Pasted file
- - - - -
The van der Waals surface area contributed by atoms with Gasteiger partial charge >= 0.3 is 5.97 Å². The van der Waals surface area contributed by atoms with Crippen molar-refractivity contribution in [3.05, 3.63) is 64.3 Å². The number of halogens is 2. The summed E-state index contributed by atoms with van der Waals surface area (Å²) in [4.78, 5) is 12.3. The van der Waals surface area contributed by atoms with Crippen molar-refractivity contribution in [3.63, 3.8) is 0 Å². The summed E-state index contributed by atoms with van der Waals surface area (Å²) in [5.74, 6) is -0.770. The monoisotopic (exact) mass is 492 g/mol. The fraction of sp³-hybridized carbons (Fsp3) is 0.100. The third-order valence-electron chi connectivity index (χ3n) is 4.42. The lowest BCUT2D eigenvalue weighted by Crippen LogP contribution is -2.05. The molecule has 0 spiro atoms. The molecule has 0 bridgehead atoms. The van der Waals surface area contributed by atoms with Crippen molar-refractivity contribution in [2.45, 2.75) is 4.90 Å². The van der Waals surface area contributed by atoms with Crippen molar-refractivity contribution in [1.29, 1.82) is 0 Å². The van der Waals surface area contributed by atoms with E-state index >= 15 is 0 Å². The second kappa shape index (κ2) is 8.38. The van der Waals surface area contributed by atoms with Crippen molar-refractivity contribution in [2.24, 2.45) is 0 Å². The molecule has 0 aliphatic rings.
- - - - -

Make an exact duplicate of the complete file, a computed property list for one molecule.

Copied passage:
The van der Waals surface area contributed by atoms with Gasteiger partial charge >= 0.3 is 5.97 Å². The van der Waals surface area contributed by atoms with Crippen molar-refractivity contribution in [3.05, 3.63) is 64.3 Å². The number of halogens is 2. The summed E-state index contributed by atoms with van der Waals surface area (Å²) in [4.78, 5) is 12.3. The van der Waals surface area contributed by atoms with Crippen molar-refractivity contribution in [3.63, 3.8) is 0 Å². The summed E-state index contributed by atoms with van der Waals surface area (Å²) in [5.74, 6) is -0.770. The monoisotopic (exact) mass is 492 g/mol. The fraction of sp³-hybridized carbons (Fsp3) is 0.100. The third-order valence-electron chi connectivity index (χ3n) is 4.42. The lowest BCUT2D eigenvalue weighted by Crippen LogP contribution is -2.05. The molecule has 0 spiro atoms. The molecule has 0 bridgehead atoms. The van der Waals surface area contributed by atoms with Crippen molar-refractivity contribution in [2.45, 2.75) is 4.90 Å². The van der Waals surface area contributed by atoms with Crippen molar-refractivity contribution in [1.29, 1.82) is 0 Å². The van der Waals surface area contributed by atoms with E-state index >= 15 is 0 Å². The second kappa shape index (κ2) is 8.38. The van der Waals surface area contributed by atoms with Crippen molar-refractivity contribution in [2.24, 2.45) is 0 Å². The molecule has 0 aliphatic rings.